Electrification Coalition: $400 Million in EPA Clean School Bus Grants Will Protect Children’s Public Health

Contact: Noah Barnes, Electrification Coalition
noah@electrification.org, (202) 461-2371

WASHINGTON—Today, the U.S. Environmental Protection Agency announced $400 million in grants for clean school buses, made possible by the Bipartisan Infrastructure Law.

Electrification Coalition Executive Director Ben Prochazka responded:

“School buses use more oil and produce more harmful emissions than other vehicles on the road, and our children are paying the price. We must urgently shift to cleaner electric school buses. Electric school buses not only reduce pollution, but they can also reduce fuel and maintenance costs for schools – saving schools as much as $10,000 per year per bus. Add in that their large batteries can provide backup power to communities during emergencies with vehicle-to-grid technology, and it’s clear that electric school buses are a win-win-win for kids, schools, and communities. The Electrification Coalition believes every child deserves a clean ride to school and we are glad to see the EPA continuing to invest in our children.”


About the Electrification Coalition: The Electrification Coalition is a nonpartisan, nonprofit organization that promotes policies and actions to facilitate the widespread adoption of plug-in electric vehicles (EVs) on a mass scale to overcome the economic, public health and national security challenges that stem from America’s dependence on oil. electrificationcoalition.org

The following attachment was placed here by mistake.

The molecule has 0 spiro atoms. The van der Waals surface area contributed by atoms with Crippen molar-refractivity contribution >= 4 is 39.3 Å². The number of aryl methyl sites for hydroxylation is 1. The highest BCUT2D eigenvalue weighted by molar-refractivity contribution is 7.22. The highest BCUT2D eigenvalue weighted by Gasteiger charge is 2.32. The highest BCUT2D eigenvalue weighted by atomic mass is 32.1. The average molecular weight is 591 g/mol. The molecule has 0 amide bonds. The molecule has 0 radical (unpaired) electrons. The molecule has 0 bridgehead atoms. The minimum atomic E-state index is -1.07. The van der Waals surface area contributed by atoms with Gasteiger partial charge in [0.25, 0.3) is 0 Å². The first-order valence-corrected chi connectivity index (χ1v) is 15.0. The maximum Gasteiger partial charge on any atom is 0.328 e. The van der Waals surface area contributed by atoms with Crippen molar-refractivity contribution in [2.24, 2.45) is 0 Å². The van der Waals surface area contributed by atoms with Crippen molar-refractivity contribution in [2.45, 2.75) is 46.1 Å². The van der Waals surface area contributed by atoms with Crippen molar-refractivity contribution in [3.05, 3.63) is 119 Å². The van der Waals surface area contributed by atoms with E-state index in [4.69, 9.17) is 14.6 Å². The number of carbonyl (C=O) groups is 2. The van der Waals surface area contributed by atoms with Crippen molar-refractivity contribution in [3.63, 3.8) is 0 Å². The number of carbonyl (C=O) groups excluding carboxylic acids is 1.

Amy Malaki

Amy Malaki is the Director of Partnerships and Policy at SkyNRG and SkyNRG Americas, pioneering global leaders in sustainable aviation fuel production and supply. Prior to SkyNRG, Amy was the Associate Director for the transportation portfolio at the ClimateWorks Foundation where she developed philanthropic investment strategies to advance a sustainable, equitable and low-carbon mobility system. She also pioneered the organization’s international aviation decarbonization strategy. Prior to that she focused on Asia business development at Better Place, a Silicon Valley electric vehicle network startup. She has a B.A. in Chinese and China studies from the University of Washington and an M.A. in international policy studies (energy and environment) from Stanford University.